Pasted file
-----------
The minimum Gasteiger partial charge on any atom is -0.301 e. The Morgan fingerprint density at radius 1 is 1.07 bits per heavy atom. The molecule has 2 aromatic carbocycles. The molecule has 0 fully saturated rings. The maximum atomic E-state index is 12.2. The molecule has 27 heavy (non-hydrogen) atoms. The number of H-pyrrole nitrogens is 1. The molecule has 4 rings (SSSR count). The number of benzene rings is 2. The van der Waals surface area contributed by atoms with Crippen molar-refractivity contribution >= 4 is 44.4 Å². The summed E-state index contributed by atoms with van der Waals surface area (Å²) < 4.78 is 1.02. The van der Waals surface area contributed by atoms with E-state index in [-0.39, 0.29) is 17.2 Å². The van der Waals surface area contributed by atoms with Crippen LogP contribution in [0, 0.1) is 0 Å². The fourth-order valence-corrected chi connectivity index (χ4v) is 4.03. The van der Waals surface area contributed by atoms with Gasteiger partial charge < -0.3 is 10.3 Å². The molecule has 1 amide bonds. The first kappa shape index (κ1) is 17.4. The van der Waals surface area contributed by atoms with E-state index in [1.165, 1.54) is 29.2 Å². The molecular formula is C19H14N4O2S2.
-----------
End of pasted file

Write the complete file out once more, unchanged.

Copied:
The minimum Gasteiger partial charge on any atom is -0.301 e. The Morgan fingerprint density at radius 1 is 1.07 bits per heavy atom. The molecule has 2 aromatic carbocycles. The molecule has 0 fully saturated rings. The maximum atomic E-state index is 12.2. The molecule has 27 heavy (non-hydrogen) atoms. The number of H-pyrrole nitrogens is 1. The molecule has 4 rings (SSSR count). The number of benzene rings is 2. The van der Waals surface area contributed by atoms with Crippen molar-refractivity contribution >= 4 is 44.4 Å². The summed E-state index contributed by atoms with van der Waals surface area (Å²) < 4.78 is 1.02. The van der Waals surface area contributed by atoms with E-state index in [-0.39, 0.29) is 17.2 Å². The van der Waals surface area contributed by atoms with Crippen LogP contribution in [0, 0.1) is 0 Å². The fourth-order valence-corrected chi connectivity index (χ4v) is 4.03. The van der Waals surface area contributed by atoms with Gasteiger partial charge < -0.3 is 10.3 Å². The molecule has 1 amide bonds. The first kappa shape index (κ1) is 17.4. The van der Waals surface area contributed by atoms with E-state index in [1.165, 1.54) is 29.2 Å². The molecular formula is C19H14N4O2S2.